Istanbul (dpa) - Rumors about the opening of borders for refugees to Europe have set migrants in Turkey in motion. For example, the DHA news agency reported about 300 people who had made their way towards a border crossing in Edirne.
The province borders both Greece and Bulgaria. Others would come together in the province of Canakkale near Ayvacik to get to the Greek island of Lesbos and thus to the EU by boat.
The state news agency Anadolu reported that migrants were gathering in the cities of Izmir, Mugla and Canakkale for the journey to the EU. Some rubber boats would have brought in Mugla. Refugees regularly try to take boats from Turkey to Greece.
According to media, people in Istanbul came together in the Zeytinburnu district, among others, to take shared taxis and buses to Edirne or to coastal towns. On CNN Türk you could hear a man from a transport company who attracted people with the slogan "Here is the door to Europe". The TRT broadcaster showed scenes of migrants standing on a beach at dawn or walking across fields. The images could not be verified immediately.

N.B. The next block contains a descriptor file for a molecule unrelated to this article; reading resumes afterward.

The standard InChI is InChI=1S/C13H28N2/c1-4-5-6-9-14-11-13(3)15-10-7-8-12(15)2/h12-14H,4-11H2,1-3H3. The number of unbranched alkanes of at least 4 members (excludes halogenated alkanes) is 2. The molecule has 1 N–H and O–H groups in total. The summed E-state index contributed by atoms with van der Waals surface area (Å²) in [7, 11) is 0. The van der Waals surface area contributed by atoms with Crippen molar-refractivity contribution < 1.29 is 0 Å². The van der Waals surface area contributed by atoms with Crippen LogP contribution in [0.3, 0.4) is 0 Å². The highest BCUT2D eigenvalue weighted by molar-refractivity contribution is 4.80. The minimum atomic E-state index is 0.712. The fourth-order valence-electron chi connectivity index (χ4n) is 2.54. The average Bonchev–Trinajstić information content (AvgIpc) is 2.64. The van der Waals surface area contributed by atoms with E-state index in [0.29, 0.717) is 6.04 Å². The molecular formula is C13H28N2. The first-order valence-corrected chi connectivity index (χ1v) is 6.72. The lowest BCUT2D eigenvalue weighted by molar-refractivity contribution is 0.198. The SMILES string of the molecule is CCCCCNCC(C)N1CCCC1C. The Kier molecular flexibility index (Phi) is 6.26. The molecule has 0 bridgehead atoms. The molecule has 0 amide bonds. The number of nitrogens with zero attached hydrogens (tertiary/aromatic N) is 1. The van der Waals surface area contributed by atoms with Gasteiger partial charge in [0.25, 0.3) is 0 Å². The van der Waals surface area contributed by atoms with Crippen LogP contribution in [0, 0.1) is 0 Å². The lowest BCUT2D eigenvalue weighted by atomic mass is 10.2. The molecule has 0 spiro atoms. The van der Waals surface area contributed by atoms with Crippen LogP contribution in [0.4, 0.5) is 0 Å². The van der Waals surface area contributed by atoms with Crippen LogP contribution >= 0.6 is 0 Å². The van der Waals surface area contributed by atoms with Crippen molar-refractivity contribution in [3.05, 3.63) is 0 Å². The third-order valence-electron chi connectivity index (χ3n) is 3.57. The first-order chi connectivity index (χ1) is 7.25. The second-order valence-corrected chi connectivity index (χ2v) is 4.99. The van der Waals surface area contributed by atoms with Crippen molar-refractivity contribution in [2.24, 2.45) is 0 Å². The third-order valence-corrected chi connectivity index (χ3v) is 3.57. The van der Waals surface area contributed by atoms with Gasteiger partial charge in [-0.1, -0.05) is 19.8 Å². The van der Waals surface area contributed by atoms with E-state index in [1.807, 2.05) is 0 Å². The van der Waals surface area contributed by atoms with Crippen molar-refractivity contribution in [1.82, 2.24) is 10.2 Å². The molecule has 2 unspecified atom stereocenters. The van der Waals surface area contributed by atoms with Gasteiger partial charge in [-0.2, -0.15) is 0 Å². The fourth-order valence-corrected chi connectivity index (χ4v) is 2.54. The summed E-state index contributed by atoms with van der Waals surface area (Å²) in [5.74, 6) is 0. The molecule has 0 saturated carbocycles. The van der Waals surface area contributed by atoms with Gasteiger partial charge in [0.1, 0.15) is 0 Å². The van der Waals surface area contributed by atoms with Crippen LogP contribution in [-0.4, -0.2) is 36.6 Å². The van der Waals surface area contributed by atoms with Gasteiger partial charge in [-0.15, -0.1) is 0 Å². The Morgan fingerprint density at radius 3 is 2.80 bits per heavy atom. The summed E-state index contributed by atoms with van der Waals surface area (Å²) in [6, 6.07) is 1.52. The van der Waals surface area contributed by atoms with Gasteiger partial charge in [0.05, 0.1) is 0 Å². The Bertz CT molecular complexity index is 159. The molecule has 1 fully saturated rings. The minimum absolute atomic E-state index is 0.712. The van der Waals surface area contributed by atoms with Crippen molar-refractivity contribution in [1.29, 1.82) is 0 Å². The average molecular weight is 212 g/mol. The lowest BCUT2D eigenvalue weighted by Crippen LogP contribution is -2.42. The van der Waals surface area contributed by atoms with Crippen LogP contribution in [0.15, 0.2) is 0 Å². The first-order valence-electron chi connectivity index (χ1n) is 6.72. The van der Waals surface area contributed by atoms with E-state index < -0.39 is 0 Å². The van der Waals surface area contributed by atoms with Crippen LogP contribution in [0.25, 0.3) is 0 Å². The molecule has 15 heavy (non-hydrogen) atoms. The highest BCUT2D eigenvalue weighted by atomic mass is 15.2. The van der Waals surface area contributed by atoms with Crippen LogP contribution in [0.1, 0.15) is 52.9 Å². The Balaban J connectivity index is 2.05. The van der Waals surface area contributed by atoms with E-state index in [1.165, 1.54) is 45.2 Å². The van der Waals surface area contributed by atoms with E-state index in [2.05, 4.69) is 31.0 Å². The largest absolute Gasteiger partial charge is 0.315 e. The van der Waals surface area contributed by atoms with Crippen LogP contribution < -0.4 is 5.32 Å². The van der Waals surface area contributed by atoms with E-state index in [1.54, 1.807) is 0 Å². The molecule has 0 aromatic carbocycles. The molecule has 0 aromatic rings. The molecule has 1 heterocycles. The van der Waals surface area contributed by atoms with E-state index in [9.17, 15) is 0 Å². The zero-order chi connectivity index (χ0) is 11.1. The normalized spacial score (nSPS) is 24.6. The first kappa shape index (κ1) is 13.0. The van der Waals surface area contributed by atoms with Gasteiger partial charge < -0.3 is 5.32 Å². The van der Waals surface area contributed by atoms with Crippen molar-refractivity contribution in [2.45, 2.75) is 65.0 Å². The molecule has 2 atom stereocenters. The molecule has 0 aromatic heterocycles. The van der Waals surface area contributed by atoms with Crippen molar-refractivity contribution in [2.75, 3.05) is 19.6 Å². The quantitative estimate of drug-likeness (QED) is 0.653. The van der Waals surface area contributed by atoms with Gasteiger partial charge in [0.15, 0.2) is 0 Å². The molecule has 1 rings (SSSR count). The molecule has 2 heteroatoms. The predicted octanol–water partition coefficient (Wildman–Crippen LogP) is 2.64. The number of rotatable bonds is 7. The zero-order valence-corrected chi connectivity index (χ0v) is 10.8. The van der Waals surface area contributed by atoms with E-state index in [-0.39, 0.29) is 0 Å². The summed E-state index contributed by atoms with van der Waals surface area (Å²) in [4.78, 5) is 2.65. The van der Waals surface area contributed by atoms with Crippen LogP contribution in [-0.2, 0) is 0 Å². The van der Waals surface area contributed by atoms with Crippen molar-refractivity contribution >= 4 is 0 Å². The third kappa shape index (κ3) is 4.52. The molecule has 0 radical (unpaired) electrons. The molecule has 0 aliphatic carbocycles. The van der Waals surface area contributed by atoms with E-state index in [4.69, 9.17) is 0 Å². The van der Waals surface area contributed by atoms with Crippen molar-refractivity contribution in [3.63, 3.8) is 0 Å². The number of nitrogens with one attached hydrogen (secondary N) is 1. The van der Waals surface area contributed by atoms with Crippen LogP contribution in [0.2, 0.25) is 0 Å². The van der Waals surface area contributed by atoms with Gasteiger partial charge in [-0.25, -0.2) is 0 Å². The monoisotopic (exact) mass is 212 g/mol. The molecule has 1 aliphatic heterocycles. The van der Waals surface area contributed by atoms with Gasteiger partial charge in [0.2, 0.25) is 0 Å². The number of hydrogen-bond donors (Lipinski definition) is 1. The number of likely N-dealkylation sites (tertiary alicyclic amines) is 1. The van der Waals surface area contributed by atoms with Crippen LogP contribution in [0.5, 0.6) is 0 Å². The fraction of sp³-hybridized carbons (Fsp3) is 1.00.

There was no official confirmation of the supposedly "open borders". Observers initially considered the reports, which were mainly launched by media close to the government, as a means of building up pressure and getting help for the situation in Idyrib in northern Syria.
Officials said earlier that at least 33 Turkish soldiers had been killed in a Syrian airstrike in Idlib on Friday night. In the last rebel stronghold, the Syrian military is advancing with the help of the protective power Russia. Turkey, which supports Islamist rebels in the conflict, has observation posts there. Among other things, she tries to achieve a ceasefire. Hundreds of thousands are also fleeing from Syrian and Russian attacks towards the Turkish border. This had raised concerns in Turkey, which already has millions of refugees.
Erdogan had warned on several occasions that his country would "not be able to shoulder a new influx of refugees alone" and "all European countries would feel the negative consequences".